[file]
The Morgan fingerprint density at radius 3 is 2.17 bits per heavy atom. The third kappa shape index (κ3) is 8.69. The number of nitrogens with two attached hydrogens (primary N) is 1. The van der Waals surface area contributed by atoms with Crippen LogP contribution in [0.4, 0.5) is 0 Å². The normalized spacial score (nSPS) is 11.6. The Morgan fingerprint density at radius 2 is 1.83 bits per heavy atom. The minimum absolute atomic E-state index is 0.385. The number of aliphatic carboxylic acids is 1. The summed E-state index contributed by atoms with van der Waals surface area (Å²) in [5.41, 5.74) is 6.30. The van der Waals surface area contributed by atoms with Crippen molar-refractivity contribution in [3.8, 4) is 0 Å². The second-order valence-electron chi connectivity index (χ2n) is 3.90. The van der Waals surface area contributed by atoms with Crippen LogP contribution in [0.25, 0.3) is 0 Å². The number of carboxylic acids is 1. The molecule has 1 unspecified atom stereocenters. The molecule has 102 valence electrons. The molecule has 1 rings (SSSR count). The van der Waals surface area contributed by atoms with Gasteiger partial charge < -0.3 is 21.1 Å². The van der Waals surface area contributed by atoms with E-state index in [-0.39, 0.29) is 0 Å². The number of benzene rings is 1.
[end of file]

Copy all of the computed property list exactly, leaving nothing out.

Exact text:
The Morgan fingerprint density at radius 3 is 2.17 bits per heavy atom. The third kappa shape index (κ3) is 8.69. The number of nitrogens with two attached hydrogens (primary N) is 1. The van der Waals surface area contributed by atoms with Crippen LogP contribution in [0.4, 0.5) is 0 Å². The normalized spacial score (nSPS) is 11.6. The Morgan fingerprint density at radius 2 is 1.83 bits per heavy atom. The minimum absolute atomic E-state index is 0.385. The number of aliphatic carboxylic acids is 1. The summed E-state index contributed by atoms with van der Waals surface area (Å²) in [5.41, 5.74) is 6.30. The van der Waals surface area contributed by atoms with Crippen molar-refractivity contribution in [3.8, 4) is 0 Å². The second-order valence-electron chi connectivity index (χ2n) is 3.90. The van der Waals surface area contributed by atoms with Crippen LogP contribution in [0.25, 0.3) is 0 Å². The number of carboxylic acids is 1. The molecule has 1 unspecified atom stereocenters. The molecule has 102 valence electrons. The molecule has 1 rings (SSSR count). The van der Waals surface area contributed by atoms with Gasteiger partial charge < -0.3 is 21.1 Å². The van der Waals surface area contributed by atoms with E-state index in [-0.39, 0.29) is 0 Å². The number of benzene rings is 1.